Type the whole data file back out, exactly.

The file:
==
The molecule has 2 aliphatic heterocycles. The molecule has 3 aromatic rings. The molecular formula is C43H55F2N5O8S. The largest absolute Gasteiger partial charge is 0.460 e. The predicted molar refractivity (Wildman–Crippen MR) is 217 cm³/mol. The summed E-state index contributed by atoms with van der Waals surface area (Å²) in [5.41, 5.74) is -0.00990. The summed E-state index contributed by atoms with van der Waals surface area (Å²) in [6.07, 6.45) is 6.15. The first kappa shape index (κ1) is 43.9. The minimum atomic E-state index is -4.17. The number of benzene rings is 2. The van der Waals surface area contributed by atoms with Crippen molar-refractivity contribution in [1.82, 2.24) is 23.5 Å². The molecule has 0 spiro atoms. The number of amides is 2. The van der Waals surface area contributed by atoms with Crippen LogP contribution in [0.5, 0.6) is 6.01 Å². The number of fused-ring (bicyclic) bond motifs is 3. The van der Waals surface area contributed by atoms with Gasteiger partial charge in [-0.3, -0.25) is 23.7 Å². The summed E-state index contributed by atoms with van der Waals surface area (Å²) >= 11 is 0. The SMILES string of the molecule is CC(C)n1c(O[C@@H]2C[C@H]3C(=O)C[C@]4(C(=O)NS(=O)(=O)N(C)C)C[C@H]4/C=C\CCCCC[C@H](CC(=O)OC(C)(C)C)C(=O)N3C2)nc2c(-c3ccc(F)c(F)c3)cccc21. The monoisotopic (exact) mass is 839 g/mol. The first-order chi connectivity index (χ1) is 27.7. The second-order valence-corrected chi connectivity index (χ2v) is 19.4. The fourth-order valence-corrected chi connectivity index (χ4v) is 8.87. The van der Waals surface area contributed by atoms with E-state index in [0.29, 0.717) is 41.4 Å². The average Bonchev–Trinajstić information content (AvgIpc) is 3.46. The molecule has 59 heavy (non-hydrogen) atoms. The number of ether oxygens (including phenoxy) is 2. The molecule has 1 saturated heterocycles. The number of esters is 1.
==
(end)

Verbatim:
The molecule has 2 aliphatic heterocycles. The molecule has 3 aromatic rings. The molecular formula is C43H55F2N5O8S. The largest absolute Gasteiger partial charge is 0.460 e. The predicted molar refractivity (Wildman–Crippen MR) is 217 cm³/mol. The summed E-state index contributed by atoms with van der Waals surface area (Å²) in [5.41, 5.74) is -0.00990. The summed E-state index contributed by atoms with van der Waals surface area (Å²) in [6.07, 6.45) is 6.15. The first kappa shape index (κ1) is 43.9. The minimum atomic E-state index is -4.17. The number of benzene rings is 2. The van der Waals surface area contributed by atoms with Crippen molar-refractivity contribution in [1.82, 2.24) is 23.5 Å². The molecule has 0 spiro atoms. The number of amides is 2. The van der Waals surface area contributed by atoms with Crippen LogP contribution in [0.5, 0.6) is 6.01 Å². The number of fused-ring (bicyclic) bond motifs is 3. The van der Waals surface area contributed by atoms with Gasteiger partial charge in [-0.3, -0.25) is 23.7 Å². The summed E-state index contributed by atoms with van der Waals surface area (Å²) >= 11 is 0. The SMILES string of the molecule is CC(C)n1c(O[C@@H]2C[C@H]3C(=O)C[C@]4(C(=O)NS(=O)(=O)N(C)C)C[C@H]4/C=C\CCCCC[C@H](CC(=O)OC(C)(C)C)C(=O)N3C2)nc2c(-c3ccc(F)c(F)c3)cccc21. The monoisotopic (exact) mass is 839 g/mol. The first-order chi connectivity index (χ1) is 27.7. The second-order valence-corrected chi connectivity index (χ2v) is 19.4. The fourth-order valence-corrected chi connectivity index (χ4v) is 8.87. The van der Waals surface area contributed by atoms with E-state index in [0.29, 0.717) is 41.4 Å². The average Bonchev–Trinajstić information content (AvgIpc) is 3.46. The molecule has 59 heavy (non-hydrogen) atoms. The number of ether oxygens (including phenoxy) is 2. The molecule has 1 saturated heterocycles. The number of esters is 1.